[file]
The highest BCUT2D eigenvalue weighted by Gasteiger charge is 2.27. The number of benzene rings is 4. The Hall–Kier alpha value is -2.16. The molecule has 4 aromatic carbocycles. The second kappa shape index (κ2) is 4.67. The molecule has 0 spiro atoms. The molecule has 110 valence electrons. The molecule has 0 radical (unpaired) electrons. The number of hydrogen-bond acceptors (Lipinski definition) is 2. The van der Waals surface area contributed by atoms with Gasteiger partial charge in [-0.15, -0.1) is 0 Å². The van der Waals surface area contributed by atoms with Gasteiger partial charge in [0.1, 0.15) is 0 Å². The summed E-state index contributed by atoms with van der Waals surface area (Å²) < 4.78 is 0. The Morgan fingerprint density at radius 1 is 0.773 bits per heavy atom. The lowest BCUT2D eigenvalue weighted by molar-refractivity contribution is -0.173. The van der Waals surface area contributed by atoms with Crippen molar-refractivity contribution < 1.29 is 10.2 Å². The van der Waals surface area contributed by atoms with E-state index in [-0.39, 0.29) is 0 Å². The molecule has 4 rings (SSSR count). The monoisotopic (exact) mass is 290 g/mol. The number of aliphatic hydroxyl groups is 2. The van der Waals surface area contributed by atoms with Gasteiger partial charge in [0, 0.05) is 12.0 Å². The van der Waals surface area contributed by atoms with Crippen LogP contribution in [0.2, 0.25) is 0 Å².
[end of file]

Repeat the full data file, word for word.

The highest BCUT2D eigenvalue weighted by Gasteiger charge is 2.27. The number of benzene rings is 4. The Hall–Kier alpha value is -2.16. The molecule has 4 aromatic carbocycles. The second kappa shape index (κ2) is 4.67. The molecule has 0 spiro atoms. The molecule has 110 valence electrons. The molecule has 0 radical (unpaired) electrons. The number of hydrogen-bond acceptors (Lipinski definition) is 2. The van der Waals surface area contributed by atoms with Gasteiger partial charge in [-0.15, -0.1) is 0 Å². The van der Waals surface area contributed by atoms with Gasteiger partial charge in [0.1, 0.15) is 0 Å². The summed E-state index contributed by atoms with van der Waals surface area (Å²) < 4.78 is 0. The Morgan fingerprint density at radius 1 is 0.773 bits per heavy atom. The lowest BCUT2D eigenvalue weighted by molar-refractivity contribution is -0.173. The van der Waals surface area contributed by atoms with Crippen molar-refractivity contribution < 1.29 is 10.2 Å². The van der Waals surface area contributed by atoms with E-state index in [-0.39, 0.29) is 0 Å². The molecule has 4 rings (SSSR count). The monoisotopic (exact) mass is 290 g/mol. The number of aliphatic hydroxyl groups is 2. The van der Waals surface area contributed by atoms with Gasteiger partial charge in [0, 0.05) is 12.0 Å². The van der Waals surface area contributed by atoms with Crippen LogP contribution in [0.2, 0.25) is 0 Å².